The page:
Creating rollovers using the a:hover pseudo-class
The easiest kind of rollover is to simply use CSS. You don’t even need to use JavaScript. Instead, you can use the CSS a:hover pseudo-class to change the color or text size of an object. You can also change the background color or any other CSS property. This is all as simple as defining the a:hover pseudo-class within a stylesheet:

In the preceding code fragment, a button is defined in the .button class, and then a background-color property is defined for the a:hover pseudo-class. Whenever the a:hover pseudo-class is used, the properties of its target take on whatever you defined for it as soon as the user’s mouse “hovers” over the object. However, you’re not quite finished. Can you figure out why that CSS alone will not create the rollover on the following HTML?

The a:hover pseudo-class works only on links, so you need to create a link for the desired effect to work. Listing shows how to create the appropriate CSS and HTML to make the rollover effect work.

Creating a Rollover Effect Using CSS

Note the link that is created for each button. Here, you simply assign a # identifier in lieu of a full link (but normally, of course, you’d insert a real URL). Note also that a text-decoration property is assigned to both the a element and the a-hover pseudo-class. This is done to avoid an underline being shown in the button. Finally, notice one additional bit of easy code that can make your links more dynamic. The title attribute is an underused HTML attribute that you can use on all HTML elements to add meaning to them. It’s particularly useful on a elements. On browsers that support the title attribute, links are just that much more dynamic because when the mouse hovers over elements with title attribute values, a small “help” window, known as a ToolTip, appears.

Using display properties with a:hover to create rollovers
You can push the aforementioned concepts further by combining the a:hover with display properties to create genuine rollover effects. There is no JavaScript involved. They work because you can give an element a unique identifier through the id attribute and take advantage of the different kinds of styling mechanisms available to anchor tags. First, you define a div element to wrap around the a elements that serve as linked menu items, making sure to give the div element a unique identifier:

The first part of each link is displayed as a button. The second part of each link, contained in a span element, is the part that will appear below the menu item dynamically when a user’s mouse rolls over the button. This acts as a description of the link, and provides more information to the user. This is possible by declaring the following CSS rule for div elements with link id attribute values:

div#links a span {display: none;}

This tells the browser that no span elements contained within links that are themselves contained in div elements with item id attributes should be displayed. The a:hover pseudo-class can then be used to display that same span element’s content when a user’s mouse is “hovering” over the link:

Change the value in bold in the preceding code to place exactly where you want your menu description to appear. You can download a running example of this from the downloadable code for this book. The file name is cssrollover.htm. Eric Meyer developed this and other similar CSS techniques, and a similar file and many more can be found on his Web site at demo.html.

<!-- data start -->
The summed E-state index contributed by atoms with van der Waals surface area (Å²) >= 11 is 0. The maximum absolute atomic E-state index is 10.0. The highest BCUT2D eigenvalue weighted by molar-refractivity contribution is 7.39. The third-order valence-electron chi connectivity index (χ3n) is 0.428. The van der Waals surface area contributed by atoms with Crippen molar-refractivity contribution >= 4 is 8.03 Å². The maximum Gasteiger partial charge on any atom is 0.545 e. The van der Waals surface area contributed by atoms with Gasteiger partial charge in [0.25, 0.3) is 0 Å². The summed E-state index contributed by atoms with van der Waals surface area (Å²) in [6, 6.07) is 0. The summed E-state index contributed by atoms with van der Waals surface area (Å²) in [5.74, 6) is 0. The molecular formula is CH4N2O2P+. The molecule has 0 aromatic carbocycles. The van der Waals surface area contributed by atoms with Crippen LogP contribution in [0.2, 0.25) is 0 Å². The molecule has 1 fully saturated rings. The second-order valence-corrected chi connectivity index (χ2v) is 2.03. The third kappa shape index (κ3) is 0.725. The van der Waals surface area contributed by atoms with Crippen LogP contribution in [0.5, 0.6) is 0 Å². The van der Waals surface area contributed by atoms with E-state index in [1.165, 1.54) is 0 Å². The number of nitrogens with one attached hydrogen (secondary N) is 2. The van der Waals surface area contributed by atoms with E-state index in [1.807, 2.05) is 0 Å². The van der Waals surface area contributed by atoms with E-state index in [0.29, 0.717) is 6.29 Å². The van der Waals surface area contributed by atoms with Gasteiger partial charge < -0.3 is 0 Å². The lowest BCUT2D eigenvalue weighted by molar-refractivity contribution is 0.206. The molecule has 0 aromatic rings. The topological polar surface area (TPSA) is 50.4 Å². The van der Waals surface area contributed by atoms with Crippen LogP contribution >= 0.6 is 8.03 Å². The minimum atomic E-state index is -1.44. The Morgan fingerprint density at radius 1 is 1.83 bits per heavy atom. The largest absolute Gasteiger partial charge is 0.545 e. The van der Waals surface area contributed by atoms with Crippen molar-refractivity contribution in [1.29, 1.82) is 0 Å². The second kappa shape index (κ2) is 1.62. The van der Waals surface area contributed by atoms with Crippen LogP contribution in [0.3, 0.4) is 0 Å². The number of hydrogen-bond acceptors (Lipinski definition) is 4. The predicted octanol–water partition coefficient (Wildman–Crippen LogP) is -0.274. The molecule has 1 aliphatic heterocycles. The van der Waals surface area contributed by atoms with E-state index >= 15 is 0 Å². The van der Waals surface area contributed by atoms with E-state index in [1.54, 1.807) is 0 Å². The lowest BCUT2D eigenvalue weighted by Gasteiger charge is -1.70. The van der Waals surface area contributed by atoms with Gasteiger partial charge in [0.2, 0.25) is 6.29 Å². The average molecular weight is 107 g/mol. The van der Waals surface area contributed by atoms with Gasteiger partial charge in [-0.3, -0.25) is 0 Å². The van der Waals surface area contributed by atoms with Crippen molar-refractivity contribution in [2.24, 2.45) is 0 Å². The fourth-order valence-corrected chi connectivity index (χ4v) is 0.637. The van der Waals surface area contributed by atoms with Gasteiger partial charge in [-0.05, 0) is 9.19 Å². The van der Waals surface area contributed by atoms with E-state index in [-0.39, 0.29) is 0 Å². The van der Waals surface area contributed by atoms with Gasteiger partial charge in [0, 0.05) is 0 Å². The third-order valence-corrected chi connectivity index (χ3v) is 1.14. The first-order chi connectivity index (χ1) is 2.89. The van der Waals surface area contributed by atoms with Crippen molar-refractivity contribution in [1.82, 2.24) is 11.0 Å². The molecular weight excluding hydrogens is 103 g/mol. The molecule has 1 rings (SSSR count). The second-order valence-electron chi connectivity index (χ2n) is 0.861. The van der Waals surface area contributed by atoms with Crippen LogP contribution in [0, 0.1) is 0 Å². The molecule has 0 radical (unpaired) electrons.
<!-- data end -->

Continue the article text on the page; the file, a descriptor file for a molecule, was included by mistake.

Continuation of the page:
A ToolTip as rendered in a browser when the title attribute is used on a link.

A ToolTip as rendered in a browser when the title attribute is used on a link.
Creating rollovers using JavaScript
Creating rollovers using JavaScript can be as simple or as tedious as you wish it to be. Best practice would suggest that you should create rollovers, like any other JavaScript-based functionality, in a way that creates the least problems for the most users.
You can take advantage of the narrowing gap in differences among browsers by relying on the event models of IE5/6 and Mozilla (and by extension Netscape 7). For example, the following bit of code creates a rollover of sorts that results in a JavaScript alert box display when a user mouses over a portion of text:

To use this rollover, <span style=“color:red; cursor:hand;” onMouseOver=“alert(‘AMAZING!!!’)”> mouse over these words</span>.

When a user mouses over a portion of text, an alert box is displayed.

When a user mouses over a portion of text, an alert box is displayed.

Mozilla/Netscape 7 and IE5/6 allow all elements to use event handlers such as onmouseover. But because it’s an attribute, browsers that don’t support event handlers in all their elements will simply ignore the call to the JavaScript because they simply ignore the attribute itself. Keep this concept in mind when you’re working with DHTML. In other words, try to limit the damage. The beauty of CSS is if you use it right, browsers that don’t support CSS will simply ignore your styling, and the same is true for the use of event handlers in HTML. The same principle holds for CSS-based changes, even if you’re using deprecated elements such as the font element:

When a user mouses over a portion of text, the background color is changed.

When a user mouses over a portion of text, the background color is changed.
In the old days of browser wars and incompatibilities, these examples would only work in Internet Explorer, but now they’ll work in Mozilla-based browsers, too.

Note Saying that something works in Mozilla-based browsers means browsers based on the new open source Mozilla 1.0 codebase governed by the Mozilla Public License and Netscape Public License. Mozilla versioning can be confusing, because JavaScript tests for user agents will reveal (on a Windows machine) something like this: Mozilla/5.0 (Windows; U; Windows NT 5.1; en-US; rv:1.5) for browsers implementing the Mozilla 1.0 codebase. This is because the Mozilla codebase was completely rewritten from scratch, and the old Navigator codebase was tossed into the ash heap forever.